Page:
Asheville on Bikes founder Mike Sule wants to change all that. And though cycling facilities and infrastructure are woefully needed, he believes the most effective way to foster Asheville's urban two-wheel culture isn't just adding more white paint and asphalt. Progress, Sule contends, also depends on putting more people in the saddle.
While on a bike tour in Oregon in 2006, the 34-year-old sixth-grade teacher was so impressed by what he saw in Portland that he challenged himself to try to cultivate a similar cycling culture in Asheville. His first endeavor, the following year, was gathering 25 riders for Asheville's annual holiday parade. To his surprise, the cyclists -- dressed as holiday characters that included a Thanksgiving turkey and the tooth fairy -- won the "Spirit of the Parade" and "Best Overall" awards and pedaled away with $750 in cash prizes.
That booty became the seed money that launched Asheville on Bikes, a nonprofit cycling advocate.
The group's initial venture was backing a proposal to place rental lockers downtown as part of a network of bike lanes and facilities. The city has since adopted the idea, and the first lockers are due to hit the street later this summer. A larger version of the lockers found in bus depots, they're ideal for commuters who prefer to return to a dry -- and intact -- set of wheels after work, shopping or other urban journeys.
Besides organizing community rides and events such as the Bike Love Party, Bright Light Biker and Pumpkin Pedaler, Asheville on Bikes operates a free bike corral: a sort of mobile parking lot that can accommodate about 20 bikes in the space taken up by a single car. With support from such groups as the Asheville Bicycle and Pedestrian Task Force and the Blue Ridge Bicycle Club, the corral has been part of assorted local festivals, encouraging people to arrive by bike.
Such incentives are crucial in moving toward a long-term cycling future, says Sule, who doesn't own a car. A seamless biking network, he maintains, provides economic, environmental and public-health benefits. "Relying on a bike focuses spending in the city. It means living locally and transforms a city into a neighborhood," says Sule. "We want to empower cyclists to see themselves as an economic force."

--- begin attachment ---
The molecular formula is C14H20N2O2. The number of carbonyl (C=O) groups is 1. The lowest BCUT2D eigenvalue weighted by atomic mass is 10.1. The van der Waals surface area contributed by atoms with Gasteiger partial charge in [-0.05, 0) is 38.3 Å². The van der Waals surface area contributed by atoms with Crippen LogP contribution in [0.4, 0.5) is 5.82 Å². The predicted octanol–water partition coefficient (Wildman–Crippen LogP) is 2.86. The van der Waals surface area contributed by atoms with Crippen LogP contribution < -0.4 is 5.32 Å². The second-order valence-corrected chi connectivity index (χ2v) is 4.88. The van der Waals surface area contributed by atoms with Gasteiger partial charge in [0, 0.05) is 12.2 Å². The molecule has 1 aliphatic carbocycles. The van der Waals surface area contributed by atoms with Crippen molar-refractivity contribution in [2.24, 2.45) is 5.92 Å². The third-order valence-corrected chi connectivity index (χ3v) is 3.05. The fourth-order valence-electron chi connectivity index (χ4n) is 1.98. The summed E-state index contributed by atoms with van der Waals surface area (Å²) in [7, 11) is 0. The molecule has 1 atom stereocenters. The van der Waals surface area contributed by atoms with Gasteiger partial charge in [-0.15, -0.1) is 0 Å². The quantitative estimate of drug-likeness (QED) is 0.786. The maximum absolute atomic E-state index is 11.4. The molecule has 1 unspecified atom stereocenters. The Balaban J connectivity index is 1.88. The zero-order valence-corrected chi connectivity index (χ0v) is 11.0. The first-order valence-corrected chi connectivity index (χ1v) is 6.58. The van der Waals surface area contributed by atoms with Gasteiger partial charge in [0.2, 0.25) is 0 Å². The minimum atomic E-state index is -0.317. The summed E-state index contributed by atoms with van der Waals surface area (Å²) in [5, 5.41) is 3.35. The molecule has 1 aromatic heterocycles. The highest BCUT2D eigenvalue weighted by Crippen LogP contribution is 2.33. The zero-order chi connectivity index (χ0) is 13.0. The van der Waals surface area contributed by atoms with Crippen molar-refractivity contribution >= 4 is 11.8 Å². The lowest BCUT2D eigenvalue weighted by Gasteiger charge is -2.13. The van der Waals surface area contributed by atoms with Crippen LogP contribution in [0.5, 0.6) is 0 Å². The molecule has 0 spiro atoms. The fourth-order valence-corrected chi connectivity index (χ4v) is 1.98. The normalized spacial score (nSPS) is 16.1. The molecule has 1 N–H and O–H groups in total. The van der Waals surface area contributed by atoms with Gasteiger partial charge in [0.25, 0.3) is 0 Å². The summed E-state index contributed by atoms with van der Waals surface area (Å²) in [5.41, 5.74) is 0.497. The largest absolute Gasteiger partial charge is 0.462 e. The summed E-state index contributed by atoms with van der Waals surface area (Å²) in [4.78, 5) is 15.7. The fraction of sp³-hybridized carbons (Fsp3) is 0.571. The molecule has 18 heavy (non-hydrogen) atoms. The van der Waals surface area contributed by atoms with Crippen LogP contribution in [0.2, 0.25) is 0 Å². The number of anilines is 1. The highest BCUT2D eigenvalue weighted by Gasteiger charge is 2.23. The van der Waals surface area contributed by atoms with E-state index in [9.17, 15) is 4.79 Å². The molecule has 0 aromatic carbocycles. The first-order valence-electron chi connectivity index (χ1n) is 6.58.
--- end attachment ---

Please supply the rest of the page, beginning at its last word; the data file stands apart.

But cyclists can also be a political force, and plans are in the works for a bike forum that will encourage City Council candidates to support needed improvements. "Mike is so passionate about cycling," says Asheville Transportation Planner Barb Mee. "When he talks about the advantages of living car-free, it's so exciting. People then realize that it's an opportunity to invest in the city."
Others in the biking community say Sule's enthusiasm complements the efforts of cycling entrepreneurs and advocates such as Claudia Nix, whom Sule names as his mentor.
Despite the city's 2008 Comprehensive Bicycle Plan (which projects an eventual 181-mile network of bike lanes) and some success in developing the needed infrastructure, Asheville still has a long way to go, says Sule. But he's betting that getting more people on two wheels will ultimately make this city seriously biker-friendly. "I think our urban biking culture is as passionate as Portland's: It's just younger. We want to develop it," says Sule. "Once people become active and excited about the possibilities, the system has no choice but to follow our lead."
Asheville's Comprehensive Bicycle Plan can be found at ftp://www.ashevillenc.gov/Web/TransportationEngineering/Transportation/Asheville_Plan_Final_Adopted_022608.pdf.
[Jack Igelman lives in Asheville.]